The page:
Local headlines today featured a dead body that was found in a storm drain close to a daycare centre in Helsinki. In Jyväskylä, more than a 100 people have been advised to undergo quarantine after being potentially exposed to the coronavirus at a school.
In other news, the pandemic has led to increasing instances of aggression and misbehaviour among retail customers, while Finland could be on the verge of an abandoned pet crisis.
Police find corpse in Helsinki Park
Police discovered the body of an unidentified middle-aged man inside a storm drain at the Pikku-Huopalahti park in Helsinki on Thursday. Authorities were notified about the body at 11 am on the same morning.
The discovery has shocked residents of the neighbourhood, particularly since the drain is located close to a daycare centre. Police are yet to identify the cause of death. Investigations are on, with more information expected next week.
Over 100 people quarantined in Jyväskylä
More than a 100 people in Jyväskylä, West Finland will have to undergo quarantine for 10 days due to potential exposure to the coronavirus.
Those at risk visited the Kilpisen Yhtenäiskoulu (comprehensive school), where more than one infected person is thought to have attended school on Monday.
Customer disputes in stores on the rise during lockdown
Stores across Finland have seen a marked increase in instances of inappropriate customer behaviour and aggression towards sales staff in recent months. Additionally, store employees have had to intervene in disputes between customers on a number of occasions.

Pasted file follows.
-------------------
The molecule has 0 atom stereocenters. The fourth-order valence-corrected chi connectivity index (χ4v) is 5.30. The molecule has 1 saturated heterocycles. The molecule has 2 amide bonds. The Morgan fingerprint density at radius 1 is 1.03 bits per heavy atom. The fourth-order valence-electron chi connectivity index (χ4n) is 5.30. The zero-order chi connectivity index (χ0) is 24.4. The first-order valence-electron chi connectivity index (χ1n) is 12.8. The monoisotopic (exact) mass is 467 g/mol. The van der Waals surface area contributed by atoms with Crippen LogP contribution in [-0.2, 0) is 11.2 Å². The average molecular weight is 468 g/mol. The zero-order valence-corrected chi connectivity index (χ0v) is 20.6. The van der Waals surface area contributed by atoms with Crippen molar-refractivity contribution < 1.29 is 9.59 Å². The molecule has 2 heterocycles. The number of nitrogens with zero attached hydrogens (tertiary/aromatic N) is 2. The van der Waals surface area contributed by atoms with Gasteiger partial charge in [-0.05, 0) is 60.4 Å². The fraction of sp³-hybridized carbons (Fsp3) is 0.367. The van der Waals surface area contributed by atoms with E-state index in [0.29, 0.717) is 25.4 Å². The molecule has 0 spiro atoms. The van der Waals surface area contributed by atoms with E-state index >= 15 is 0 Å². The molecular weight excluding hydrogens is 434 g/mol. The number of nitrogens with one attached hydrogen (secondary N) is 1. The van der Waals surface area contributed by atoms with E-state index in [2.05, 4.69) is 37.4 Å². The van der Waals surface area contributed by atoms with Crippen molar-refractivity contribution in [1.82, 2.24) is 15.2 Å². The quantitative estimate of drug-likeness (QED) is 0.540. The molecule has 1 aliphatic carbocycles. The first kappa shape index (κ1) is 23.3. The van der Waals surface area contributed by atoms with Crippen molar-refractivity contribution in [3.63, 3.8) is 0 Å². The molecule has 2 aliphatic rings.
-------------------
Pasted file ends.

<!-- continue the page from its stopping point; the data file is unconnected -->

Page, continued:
In an interview with Iltalehti, Erika Kähärä, Occupational Health and Safety Advisor at Service Union United (PAM)—a trade union for people working in private service sectors—stated that the organisation has received a growing number of complaints from the retail sector since the lockdown began.
While inappropriate conduct from retail customers was already a trend before the pandemic, the added pressures of the lockdown have culminated in increasingly aggressive and irritable behaviour.
Thousands of pets abandoned in Finland every year
A shocking number of Finns have been cruelly casting aside their pets, leaving them to the mercy of the street. Tens of thousands of abandoned pets end up at animal shelters every year.
Some believe that Finland is close to facing something of a cat crisis, as cats make up the majority of abandoned pets. According to the Finnish Federation for the Animal Welfare Associations, 20,000 cats are abandoned in Finland annually. Most of these are popular breeds.
Careless owners allow pets to wander out on their own and cats that are not neutered or spayed often breed in secret, adding to the burgeoning population on the streets.